Canadian Gothic and American Modernby Joanna M. Glass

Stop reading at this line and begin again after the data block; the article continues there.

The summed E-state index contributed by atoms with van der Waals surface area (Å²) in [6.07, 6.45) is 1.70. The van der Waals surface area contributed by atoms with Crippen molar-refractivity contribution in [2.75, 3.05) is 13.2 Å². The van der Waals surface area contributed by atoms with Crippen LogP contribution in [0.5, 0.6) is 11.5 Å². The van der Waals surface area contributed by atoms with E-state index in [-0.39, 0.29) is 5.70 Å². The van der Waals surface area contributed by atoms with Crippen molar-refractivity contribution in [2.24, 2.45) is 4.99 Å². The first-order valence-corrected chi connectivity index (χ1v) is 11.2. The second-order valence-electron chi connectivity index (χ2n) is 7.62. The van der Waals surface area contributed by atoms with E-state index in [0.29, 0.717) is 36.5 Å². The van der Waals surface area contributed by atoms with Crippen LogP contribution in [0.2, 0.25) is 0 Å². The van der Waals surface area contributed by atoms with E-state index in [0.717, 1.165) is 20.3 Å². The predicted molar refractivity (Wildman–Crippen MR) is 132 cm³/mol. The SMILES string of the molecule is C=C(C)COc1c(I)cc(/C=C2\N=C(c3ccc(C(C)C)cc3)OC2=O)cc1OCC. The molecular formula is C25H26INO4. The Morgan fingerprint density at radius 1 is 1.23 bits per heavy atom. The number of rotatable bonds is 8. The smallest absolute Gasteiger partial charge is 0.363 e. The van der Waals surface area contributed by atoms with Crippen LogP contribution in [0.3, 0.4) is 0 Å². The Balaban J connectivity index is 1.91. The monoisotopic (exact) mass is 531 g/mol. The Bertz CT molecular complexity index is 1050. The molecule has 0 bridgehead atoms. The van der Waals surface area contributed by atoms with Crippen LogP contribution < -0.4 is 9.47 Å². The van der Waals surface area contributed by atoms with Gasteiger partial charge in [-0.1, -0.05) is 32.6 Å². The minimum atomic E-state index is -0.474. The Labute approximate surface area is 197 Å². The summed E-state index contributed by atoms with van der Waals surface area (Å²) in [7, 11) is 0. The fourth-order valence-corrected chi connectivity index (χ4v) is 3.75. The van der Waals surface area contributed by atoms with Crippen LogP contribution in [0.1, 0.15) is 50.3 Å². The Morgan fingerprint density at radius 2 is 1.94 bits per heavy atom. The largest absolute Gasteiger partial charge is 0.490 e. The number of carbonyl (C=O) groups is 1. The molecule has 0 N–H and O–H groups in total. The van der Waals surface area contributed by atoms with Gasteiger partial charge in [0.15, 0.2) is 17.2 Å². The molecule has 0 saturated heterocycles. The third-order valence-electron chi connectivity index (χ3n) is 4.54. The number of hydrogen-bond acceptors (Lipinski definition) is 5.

CANADIAN GOTHIC. Presented on a virtually bare stage, with the characters speaking sometimes to the audience and sometimes to each other, the play uses language of poetic eloquence and incision to illuminate its tale of an ill-fated love affair and the family it destroys. It begins with the evocative memories of the mother and father�a Saskatchewan dentist and his mildly rebellious wife�and then goes on, after the mother's death, to explore the love that blossoms between their daughter and a young Indian. Sadly the romance results in tragedy rather than happiness, leading to the conception of a child out of wedlock, the accidental blinding of the dentist, the jailing of the young Indian and, in the end, a bittersweet accommodation between father and daughter as they face the long, futile years still left to them. (2 men, 2 women.) AMERICAN MODERN. Pat and Mike, an urban couple, find themselves ever more out of touch with the world in which they must live, and with ever less to hold onto and believe in. He toys with the prospect of suicide, and she with the notion of madness, as they reminisce about the events, large and small, that have brought them to where they are. Their conversation grows ever more bizarre�and revealing�as they seek to "fill the empty spaces," and to fight back, to survive, against the meaninglessness that threatens to devour them. (1 man, 1 woman.)"
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